solutions for the federal budget. 2011
• Dalla, I, & Born, K. Achieving better health for the homeless.
www.healthydebate.ca. May 2011
• Friedli, L. Mental Health, Resilience, and Inequalities. World Health
Organization: Europe. 2009.
• Gardner, B. Driving Health Equity into Action. Mount Sinai Hospital Grand
Rounds. Wellesley Institute. 2011
• Gawande, A. The hotspotters. New Yorker. Jan 24, 2011
• Goar, C. “Here’s $5.29: Make it last a month.” Toronto Star. April 5, 2011
• Hudson, C. Socioeconomic Status and Mental Illness: Tests of the Social
Causation and Selection Hypotheses. American Journal of Orthopsychiatry.
2005, 75: 1, 3–18
• Hulchanski, JD. The three cities within Toronto. Income polarization among
Toronto’s neighbourhoods, 1970-2005. 2007
• Hum, D & Simpson, W. A Guaranteed Annual Income? From Mincome to
the Millenium. Policy Options. Jan-Feb 2001. 78-82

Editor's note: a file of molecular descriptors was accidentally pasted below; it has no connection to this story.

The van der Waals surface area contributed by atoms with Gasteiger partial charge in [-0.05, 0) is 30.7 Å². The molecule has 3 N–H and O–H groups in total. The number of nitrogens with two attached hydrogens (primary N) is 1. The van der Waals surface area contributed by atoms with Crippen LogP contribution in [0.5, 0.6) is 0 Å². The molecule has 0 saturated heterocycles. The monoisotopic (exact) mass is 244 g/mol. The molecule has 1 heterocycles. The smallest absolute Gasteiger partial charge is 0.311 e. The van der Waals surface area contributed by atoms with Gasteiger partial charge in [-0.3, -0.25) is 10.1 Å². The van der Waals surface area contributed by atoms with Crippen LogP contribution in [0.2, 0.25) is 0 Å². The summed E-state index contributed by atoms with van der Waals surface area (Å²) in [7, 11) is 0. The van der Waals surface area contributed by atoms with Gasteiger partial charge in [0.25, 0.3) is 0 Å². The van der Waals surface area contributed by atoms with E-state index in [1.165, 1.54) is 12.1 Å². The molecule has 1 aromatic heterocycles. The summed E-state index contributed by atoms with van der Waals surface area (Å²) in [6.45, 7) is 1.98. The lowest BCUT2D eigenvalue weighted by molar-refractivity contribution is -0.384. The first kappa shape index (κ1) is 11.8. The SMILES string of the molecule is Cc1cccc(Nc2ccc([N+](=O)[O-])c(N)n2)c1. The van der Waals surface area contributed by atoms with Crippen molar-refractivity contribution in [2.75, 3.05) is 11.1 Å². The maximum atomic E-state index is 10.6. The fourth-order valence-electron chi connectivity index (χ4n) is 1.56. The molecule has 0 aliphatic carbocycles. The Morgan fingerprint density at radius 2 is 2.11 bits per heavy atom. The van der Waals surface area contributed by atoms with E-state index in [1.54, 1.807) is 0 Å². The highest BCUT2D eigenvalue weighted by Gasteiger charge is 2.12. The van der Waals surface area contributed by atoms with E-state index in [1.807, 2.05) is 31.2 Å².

• Lafave, H., deSouza, H., Prince, P., Atchison, K. & Gerber, G. Partnerships
for People With Serious Mental Illness Who Live Below the Poverty Line.
Psychiatric Services, 1995, 46, 1071- 1073.
• Laurie, N. The cost of poverty: an economic analysis of the cost of poverty
in Ontario. Ontario Association of Food Banks. 2008
• Lin E, Diaz-Granados N, Stewart D, Rhodes A, Yeritsyan N, Johns A, Duong-
Hua M, Bierman AS. Depression. In: Bierman AS, editor. Project for an
Ontario Women’s Health Evidence-Based Report: Volume 1: Toronto; 2009
• Lorant V, Deliège D, Eaton W, et al. Socioeconomic inequalities in